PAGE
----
Adapt to your interaction partner

Learning words is only the first step in language acquisition. After being able to express basic observations, thoughts and wishes, the next step is to become a competent conversationalist. One has to know when to speak, why to speak and how to speak with different partners. Intercultural children have fewer words and grammatical skills at their disposal compared to their monolingual peers. This leads to greater challenges in expressing the message linguistically and may lead to the need to supplement it with non-linguistic means. In addition, bilinguals are more likely to face misunderstandings because they may choose a language that their interaction partner does not speak or because they can only express certain units in one language.

In this research project I am investigating: How do intercultural children’s pragmatic skills develop? What means do young children choose to express their intentions? How and when do they adapt these means to a challenging interaction partner? Are the means and adaptation strategies specific to one of the languages they are learning or conditioned by their experiences of difficult communication?

The children’s assumed experience with communication failure affects their repair behavior after a misunderstanding.  Bilinguals learning two different languages are more likely to repair the misunderstanding compared with both monolingual children and bilingual children learning two dialects of one language.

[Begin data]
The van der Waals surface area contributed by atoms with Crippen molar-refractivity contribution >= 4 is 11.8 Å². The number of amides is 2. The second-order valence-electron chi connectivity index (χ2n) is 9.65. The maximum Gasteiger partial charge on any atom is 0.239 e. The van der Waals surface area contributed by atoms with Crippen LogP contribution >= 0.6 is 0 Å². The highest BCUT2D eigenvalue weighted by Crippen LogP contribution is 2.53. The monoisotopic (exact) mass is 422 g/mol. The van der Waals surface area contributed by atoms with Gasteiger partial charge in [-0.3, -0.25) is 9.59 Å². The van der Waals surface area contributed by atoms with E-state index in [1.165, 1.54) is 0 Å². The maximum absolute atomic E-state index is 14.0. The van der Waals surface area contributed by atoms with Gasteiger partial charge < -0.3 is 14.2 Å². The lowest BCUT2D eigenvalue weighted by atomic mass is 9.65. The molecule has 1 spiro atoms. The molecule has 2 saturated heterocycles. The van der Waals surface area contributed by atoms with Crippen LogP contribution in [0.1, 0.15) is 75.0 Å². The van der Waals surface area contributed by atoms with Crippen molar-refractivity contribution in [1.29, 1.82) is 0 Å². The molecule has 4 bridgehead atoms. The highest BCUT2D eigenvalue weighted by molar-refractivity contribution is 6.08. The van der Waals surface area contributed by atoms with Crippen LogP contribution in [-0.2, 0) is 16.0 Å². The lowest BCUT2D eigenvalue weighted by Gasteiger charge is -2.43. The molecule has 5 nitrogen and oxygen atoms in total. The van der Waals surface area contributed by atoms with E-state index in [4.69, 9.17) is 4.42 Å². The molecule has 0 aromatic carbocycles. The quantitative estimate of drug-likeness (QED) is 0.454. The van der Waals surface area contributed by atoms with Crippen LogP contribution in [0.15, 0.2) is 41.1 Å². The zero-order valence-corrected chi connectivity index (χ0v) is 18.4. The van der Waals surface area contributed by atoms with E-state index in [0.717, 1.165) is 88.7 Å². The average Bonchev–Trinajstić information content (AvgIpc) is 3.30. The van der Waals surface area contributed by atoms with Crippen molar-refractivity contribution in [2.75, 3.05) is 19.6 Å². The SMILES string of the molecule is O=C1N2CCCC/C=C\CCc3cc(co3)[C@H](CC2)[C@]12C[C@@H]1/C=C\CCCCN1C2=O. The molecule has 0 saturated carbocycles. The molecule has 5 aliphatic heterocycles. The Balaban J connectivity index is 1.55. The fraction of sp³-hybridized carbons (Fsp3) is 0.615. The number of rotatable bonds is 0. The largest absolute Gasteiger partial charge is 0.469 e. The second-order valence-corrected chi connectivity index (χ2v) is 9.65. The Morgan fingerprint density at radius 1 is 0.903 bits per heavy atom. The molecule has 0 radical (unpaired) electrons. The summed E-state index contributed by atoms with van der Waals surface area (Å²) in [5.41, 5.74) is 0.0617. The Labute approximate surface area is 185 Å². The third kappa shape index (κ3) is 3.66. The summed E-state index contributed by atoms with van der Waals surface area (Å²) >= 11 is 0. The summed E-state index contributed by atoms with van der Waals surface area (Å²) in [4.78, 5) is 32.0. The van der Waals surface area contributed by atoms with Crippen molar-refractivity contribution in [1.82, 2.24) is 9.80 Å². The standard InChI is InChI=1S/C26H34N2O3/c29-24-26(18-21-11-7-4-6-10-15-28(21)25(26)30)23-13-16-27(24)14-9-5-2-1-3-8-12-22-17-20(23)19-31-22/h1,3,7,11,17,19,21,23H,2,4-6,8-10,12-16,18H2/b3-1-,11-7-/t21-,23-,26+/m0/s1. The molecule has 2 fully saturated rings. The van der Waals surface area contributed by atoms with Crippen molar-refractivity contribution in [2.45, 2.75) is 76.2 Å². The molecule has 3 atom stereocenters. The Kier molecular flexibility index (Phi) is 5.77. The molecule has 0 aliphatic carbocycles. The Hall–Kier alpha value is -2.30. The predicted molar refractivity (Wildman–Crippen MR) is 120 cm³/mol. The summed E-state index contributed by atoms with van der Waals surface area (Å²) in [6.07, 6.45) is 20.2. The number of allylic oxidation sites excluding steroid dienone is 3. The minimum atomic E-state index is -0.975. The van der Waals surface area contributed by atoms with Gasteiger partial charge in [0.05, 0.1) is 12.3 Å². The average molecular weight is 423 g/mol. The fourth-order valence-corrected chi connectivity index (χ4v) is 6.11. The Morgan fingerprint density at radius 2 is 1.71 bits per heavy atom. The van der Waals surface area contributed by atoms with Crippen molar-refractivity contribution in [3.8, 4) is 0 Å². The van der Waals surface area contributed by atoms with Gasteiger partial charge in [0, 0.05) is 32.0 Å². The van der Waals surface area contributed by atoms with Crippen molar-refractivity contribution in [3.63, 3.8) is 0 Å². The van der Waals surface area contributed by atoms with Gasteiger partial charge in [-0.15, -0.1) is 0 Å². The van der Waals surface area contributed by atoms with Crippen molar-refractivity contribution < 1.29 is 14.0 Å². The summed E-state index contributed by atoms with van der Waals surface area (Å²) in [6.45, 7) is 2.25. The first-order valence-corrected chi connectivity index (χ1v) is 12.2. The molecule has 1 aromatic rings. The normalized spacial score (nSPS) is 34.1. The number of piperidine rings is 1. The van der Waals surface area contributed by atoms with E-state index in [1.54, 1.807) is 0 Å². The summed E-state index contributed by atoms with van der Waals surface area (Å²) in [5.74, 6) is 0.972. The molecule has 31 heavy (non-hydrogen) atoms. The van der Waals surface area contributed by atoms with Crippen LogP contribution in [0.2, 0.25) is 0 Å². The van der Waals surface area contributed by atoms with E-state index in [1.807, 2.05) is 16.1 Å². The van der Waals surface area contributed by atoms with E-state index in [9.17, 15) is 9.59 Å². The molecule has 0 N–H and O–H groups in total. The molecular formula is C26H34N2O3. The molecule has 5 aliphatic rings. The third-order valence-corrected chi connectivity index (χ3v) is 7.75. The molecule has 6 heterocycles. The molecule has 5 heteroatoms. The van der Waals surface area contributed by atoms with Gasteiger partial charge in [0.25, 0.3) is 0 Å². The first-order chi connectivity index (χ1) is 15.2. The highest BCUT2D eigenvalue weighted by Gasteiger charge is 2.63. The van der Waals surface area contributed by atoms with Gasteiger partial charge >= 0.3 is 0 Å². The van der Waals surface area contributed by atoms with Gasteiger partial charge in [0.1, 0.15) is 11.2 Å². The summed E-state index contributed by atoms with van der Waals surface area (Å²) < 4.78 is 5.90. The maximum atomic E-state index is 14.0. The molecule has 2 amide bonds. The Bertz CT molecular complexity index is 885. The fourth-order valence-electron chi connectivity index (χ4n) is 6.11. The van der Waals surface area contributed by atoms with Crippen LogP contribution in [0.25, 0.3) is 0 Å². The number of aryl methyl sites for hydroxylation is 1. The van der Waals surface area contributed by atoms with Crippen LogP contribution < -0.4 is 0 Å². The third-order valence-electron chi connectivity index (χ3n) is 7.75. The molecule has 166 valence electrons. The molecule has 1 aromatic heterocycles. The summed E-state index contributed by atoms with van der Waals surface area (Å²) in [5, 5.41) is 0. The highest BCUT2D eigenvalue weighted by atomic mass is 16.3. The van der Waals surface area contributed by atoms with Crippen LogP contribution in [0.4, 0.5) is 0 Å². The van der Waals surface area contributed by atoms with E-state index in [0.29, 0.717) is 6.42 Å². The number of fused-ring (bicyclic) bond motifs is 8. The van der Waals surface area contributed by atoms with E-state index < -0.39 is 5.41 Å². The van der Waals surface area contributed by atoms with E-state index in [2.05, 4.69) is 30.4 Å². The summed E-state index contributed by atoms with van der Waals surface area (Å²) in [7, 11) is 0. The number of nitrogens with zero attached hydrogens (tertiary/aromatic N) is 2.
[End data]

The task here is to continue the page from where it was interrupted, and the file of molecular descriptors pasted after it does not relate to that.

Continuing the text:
Wermelinger, Gampe, & Daum (2017)

Journal of Experimental Child Psychology

While monolinguals and bilinguals are equally helpful and informative, bilingual children adapted their level of ostension selectively between two interaction partners who had different ideas about how to solve a puzzleThese findings point to the greater skills of bilinguals to adapt their communication accordingly.

Gampe, Wermelinger, & Daum (2019)

Child Development

Bilingual pre‐schoolers produce more intelligible iconic gestures than their monolingual peers. We believe bilinguals’ heightened sensitivity to their interaction partner supports their ability to produce intelligible gestures.

Wermelinger, Gampe, Helbling, & Daum (2020)

Developmental Science

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Wermelinger, S., Gampe, A., Helbling, N., & Daum, M. M. (2020). Do you understand what I want to tell you? Early sensitivity in bilinguals’ iconic gesture perception and production. Developmental Science, 23(5), e12943.  https://doi.org/10.1111/desc.12943

Gampe, A., Wermelinger, S., & Daum, M. M. (2019). Bilingual children adapt to the needs of their communication partners, monolinguals do not.  Child Development, 90(1), 98–107.  https://doi.org/10.1111/cdev.13190

Wermelinger, S., Gampe, A., & Daum, M. M. (2017). Bilingual toddlers have advanced abilities to repair communication failure.  Journal of Experimental Child Psychology, 155, 84–94.  https://doi.org/10.1016/j.jecp.2016.11.005